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I Think My Child Has Dyslexia – What Should I Do?

I Think My Child Has Dyslexia – What Should I Do?

The majority of parents will notice pretty quickly if their child is having problems in school.
Always being at the bottom of the class, not understanding what’s happening or knowing
the answer and not being able to share the information can be very upsetting for a child.
This can make it all the more upsetting when the people you go to refuse to acknowledge
that there’s an actual problem, instead insisting that your kid is simply unmotivated, won’t
listen, is slow or naughty.

It’s difficult to know what to do in these situations. You might even end up believing those
teachers if they keep insisting for long enough. Surely degrees and awards aren’t the most
important things in life? Why can’t you just leave everyone alone? Surely, if you really love
your child, you’ll love them no matter how well they do in school. The important thing here,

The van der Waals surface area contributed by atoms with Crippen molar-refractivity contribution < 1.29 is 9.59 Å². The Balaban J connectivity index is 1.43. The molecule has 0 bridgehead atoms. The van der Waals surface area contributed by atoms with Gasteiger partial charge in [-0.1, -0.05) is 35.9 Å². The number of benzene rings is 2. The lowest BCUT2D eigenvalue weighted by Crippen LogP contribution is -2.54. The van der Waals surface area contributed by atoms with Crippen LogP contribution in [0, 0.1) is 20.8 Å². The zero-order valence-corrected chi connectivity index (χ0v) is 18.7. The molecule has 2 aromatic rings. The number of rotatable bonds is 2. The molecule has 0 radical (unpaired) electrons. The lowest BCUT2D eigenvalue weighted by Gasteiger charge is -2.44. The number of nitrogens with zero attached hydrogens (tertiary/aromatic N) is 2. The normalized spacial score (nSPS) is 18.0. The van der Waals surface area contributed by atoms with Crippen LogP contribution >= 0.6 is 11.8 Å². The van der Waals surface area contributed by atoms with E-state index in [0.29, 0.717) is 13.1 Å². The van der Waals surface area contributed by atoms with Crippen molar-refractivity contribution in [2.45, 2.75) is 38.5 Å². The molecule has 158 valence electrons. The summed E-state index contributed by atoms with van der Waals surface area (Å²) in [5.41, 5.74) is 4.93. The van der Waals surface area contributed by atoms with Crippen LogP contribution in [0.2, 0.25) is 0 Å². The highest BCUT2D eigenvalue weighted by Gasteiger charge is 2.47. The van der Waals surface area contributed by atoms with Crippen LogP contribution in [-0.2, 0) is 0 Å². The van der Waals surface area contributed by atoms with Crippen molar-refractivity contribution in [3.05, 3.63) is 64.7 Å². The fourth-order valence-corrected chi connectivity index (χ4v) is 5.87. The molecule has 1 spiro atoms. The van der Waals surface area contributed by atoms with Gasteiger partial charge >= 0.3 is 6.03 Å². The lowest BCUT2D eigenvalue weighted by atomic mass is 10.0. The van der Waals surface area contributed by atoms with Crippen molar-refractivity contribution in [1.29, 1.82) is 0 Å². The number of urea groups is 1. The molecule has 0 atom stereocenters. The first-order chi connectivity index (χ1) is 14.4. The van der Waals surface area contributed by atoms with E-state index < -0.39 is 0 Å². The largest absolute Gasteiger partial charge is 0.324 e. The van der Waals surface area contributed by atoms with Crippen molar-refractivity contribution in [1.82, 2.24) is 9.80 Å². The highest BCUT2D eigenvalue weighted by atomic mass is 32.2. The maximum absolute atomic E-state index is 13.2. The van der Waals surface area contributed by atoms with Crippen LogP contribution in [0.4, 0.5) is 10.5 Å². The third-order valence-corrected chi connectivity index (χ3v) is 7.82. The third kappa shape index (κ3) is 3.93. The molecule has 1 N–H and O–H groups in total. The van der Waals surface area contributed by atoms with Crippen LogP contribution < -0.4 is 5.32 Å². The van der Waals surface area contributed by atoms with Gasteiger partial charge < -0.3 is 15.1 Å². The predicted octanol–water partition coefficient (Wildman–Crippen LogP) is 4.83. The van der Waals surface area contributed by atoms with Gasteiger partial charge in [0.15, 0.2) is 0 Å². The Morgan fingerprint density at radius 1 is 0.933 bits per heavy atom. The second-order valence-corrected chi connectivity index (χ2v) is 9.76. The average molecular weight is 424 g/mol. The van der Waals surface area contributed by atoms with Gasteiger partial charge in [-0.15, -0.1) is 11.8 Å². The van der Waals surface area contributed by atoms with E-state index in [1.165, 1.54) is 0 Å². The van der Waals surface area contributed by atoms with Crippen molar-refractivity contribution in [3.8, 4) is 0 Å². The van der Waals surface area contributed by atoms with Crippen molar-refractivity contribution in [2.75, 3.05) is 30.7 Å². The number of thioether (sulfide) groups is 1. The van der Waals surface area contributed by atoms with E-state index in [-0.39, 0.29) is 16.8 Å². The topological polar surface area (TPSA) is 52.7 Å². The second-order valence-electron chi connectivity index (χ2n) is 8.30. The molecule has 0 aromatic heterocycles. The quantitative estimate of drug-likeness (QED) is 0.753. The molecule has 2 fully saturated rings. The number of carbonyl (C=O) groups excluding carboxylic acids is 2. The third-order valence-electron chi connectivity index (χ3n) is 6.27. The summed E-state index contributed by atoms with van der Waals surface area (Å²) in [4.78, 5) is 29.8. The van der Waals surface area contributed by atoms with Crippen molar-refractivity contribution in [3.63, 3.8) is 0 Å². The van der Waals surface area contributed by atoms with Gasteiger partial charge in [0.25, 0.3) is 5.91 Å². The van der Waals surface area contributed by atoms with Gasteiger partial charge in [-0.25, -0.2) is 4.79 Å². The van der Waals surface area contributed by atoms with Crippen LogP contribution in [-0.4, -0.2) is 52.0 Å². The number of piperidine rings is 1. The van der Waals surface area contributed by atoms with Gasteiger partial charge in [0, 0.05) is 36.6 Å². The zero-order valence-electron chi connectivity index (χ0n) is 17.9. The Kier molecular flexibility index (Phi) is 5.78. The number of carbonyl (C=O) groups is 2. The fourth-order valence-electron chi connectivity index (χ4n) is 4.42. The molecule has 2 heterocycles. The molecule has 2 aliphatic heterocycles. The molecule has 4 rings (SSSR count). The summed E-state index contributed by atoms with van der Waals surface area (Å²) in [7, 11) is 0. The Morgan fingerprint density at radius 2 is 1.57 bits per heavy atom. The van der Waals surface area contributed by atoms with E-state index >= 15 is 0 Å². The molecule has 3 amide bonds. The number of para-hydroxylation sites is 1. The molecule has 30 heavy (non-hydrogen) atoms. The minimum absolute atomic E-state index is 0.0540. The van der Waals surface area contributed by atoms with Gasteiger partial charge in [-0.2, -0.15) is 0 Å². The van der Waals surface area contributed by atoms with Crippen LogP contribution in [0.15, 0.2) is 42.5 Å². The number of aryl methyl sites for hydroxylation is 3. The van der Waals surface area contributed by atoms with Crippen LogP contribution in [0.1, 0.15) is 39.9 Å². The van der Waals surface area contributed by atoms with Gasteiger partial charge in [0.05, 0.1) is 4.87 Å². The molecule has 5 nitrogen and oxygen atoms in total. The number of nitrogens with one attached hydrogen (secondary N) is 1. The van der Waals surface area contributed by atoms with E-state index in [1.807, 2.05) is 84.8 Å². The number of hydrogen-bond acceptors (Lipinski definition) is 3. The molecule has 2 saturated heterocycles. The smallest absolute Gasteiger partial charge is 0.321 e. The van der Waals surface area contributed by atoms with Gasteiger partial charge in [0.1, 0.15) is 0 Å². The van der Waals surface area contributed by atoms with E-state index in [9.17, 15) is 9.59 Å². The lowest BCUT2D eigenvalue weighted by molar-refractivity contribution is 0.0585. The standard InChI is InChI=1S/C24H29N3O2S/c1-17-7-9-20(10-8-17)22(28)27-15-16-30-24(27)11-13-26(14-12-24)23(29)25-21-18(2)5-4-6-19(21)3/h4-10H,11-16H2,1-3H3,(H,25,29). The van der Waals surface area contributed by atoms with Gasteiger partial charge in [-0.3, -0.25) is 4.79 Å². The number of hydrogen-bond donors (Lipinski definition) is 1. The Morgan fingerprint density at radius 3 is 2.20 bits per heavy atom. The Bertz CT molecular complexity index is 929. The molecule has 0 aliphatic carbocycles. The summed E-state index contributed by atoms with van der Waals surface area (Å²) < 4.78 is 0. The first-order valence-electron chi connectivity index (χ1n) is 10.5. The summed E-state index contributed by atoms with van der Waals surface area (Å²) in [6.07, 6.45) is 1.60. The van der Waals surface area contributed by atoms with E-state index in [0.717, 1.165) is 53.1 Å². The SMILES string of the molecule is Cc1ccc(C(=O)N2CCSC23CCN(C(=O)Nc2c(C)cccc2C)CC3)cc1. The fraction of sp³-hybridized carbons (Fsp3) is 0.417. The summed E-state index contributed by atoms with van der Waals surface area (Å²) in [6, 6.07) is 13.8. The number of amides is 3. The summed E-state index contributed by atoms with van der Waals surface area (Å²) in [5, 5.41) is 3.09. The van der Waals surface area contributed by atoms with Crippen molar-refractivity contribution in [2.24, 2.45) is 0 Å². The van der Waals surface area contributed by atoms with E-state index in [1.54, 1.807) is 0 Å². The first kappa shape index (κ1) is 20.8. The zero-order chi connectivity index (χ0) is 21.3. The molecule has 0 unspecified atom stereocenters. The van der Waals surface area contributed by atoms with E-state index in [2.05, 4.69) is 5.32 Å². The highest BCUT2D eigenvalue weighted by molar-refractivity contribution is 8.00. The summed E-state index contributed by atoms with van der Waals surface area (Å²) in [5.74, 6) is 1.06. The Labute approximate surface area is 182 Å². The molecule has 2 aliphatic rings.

though, is not the education.
What’s important is making sure that your child gets the same opportunities as everyone
else in their school.

Nobody wants their kid to get unfair treatment as a result of their own actions. Many
parents are concerned that if they keep “nagging” the teachers, the resulting resentment
could negatively alter the way in which their child is treated. The same concerns can also
arise when it comes to approaching the head teacher too many times. So who’s the best
person to talk to?

Get educated!
If you want to better understand what you’re seeing (and what their teachers may not be
seeing) in your child, you should make sure you understand the common signs of dyslexia.
Your child may have dyslexia if they…
❖ Tend to mix up or leave out smaller words (of, to) when they read out loud;
❖ Skip or struggle to sound out new words;
❖ Struggle to explain parts of a story they’ve just read;
❖ Tend to make the same mistakes several times;
❖ Get frustrated and stressed while reading, or avoid it altogether;
❖ Have a reading age lower than that of their peers;
❖ Take a very long time to complete reading assignments;
❖ Have trouble with spelling, quickly forget how to spell many of the words they study